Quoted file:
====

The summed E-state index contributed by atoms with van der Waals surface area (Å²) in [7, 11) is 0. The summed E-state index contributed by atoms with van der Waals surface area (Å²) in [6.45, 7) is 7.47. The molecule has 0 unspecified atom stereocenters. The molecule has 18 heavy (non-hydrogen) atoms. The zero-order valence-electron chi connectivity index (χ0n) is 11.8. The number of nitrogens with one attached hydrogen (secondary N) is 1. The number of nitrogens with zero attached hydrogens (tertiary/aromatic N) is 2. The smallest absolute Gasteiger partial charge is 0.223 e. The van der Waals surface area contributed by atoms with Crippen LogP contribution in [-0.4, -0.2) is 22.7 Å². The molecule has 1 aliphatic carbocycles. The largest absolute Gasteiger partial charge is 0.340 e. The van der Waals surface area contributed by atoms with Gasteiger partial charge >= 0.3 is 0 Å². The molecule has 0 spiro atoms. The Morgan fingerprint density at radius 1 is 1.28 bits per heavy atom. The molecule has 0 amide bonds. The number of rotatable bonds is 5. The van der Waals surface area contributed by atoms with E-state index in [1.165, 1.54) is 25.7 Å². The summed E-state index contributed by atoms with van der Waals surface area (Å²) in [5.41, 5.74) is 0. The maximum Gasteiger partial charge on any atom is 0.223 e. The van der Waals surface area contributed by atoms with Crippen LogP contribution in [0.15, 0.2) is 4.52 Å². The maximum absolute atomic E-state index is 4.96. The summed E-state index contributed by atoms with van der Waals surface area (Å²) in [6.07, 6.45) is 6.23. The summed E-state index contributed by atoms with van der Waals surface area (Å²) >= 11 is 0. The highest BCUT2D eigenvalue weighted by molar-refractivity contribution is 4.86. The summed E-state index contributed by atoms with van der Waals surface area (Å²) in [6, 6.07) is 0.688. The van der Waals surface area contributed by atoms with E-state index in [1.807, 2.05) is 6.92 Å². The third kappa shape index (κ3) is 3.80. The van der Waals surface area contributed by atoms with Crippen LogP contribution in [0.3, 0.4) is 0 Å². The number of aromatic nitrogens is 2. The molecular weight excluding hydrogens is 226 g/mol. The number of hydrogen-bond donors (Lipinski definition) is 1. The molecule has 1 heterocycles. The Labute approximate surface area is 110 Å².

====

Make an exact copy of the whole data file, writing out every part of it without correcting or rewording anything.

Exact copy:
The summed E-state index contributed by atoms with van der Waals surface area (Å²) in [7, 11) is 0. The summed E-state index contributed by atoms with van der Waals surface area (Å²) in [6.45, 7) is 7.47. The molecule has 0 unspecified atom stereocenters. The molecule has 18 heavy (non-hydrogen) atoms. The zero-order valence-electron chi connectivity index (χ0n) is 11.8. The number of nitrogens with one attached hydrogen (secondary N) is 1. The number of nitrogens with zero attached hydrogens (tertiary/aromatic N) is 2. The smallest absolute Gasteiger partial charge is 0.223 e. The van der Waals surface area contributed by atoms with Crippen LogP contribution in [-0.4, -0.2) is 22.7 Å². The molecule has 1 aliphatic carbocycles. The largest absolute Gasteiger partial charge is 0.340 e. The van der Waals surface area contributed by atoms with Gasteiger partial charge >= 0.3 is 0 Å². The molecule has 0 spiro atoms. The Morgan fingerprint density at radius 1 is 1.28 bits per heavy atom. The molecule has 0 amide bonds. The number of rotatable bonds is 5. The van der Waals surface area contributed by atoms with E-state index in [1.165, 1.54) is 25.7 Å². The summed E-state index contributed by atoms with van der Waals surface area (Å²) in [5.41, 5.74) is 0. The maximum Gasteiger partial charge on any atom is 0.223 e. The van der Waals surface area contributed by atoms with Crippen LogP contribution in [0.15, 0.2) is 4.52 Å². The maximum absolute atomic E-state index is 4.96. The summed E-state index contributed by atoms with van der Waals surface area (Å²) in [6.07, 6.45) is 6.23. The summed E-state index contributed by atoms with van der Waals surface area (Å²) >= 11 is 0. The highest BCUT2D eigenvalue weighted by molar-refractivity contribution is 4.86. The summed E-state index contributed by atoms with van der Waals surface area (Å²) in [6, 6.07) is 0.688. The van der Waals surface area contributed by atoms with E-state index in [1.807, 2.05) is 6.92 Å². The third kappa shape index (κ3) is 3.80. The van der Waals surface area contributed by atoms with Crippen LogP contribution in [0.3, 0.4) is 0 Å². The number of aromatic nitrogens is 2. The molecular weight excluding hydrogens is 226 g/mol. The number of hydrogen-bond donors (Lipinski definition) is 1. The molecule has 1 heterocycles. The Labute approximate surface area is 110 Å².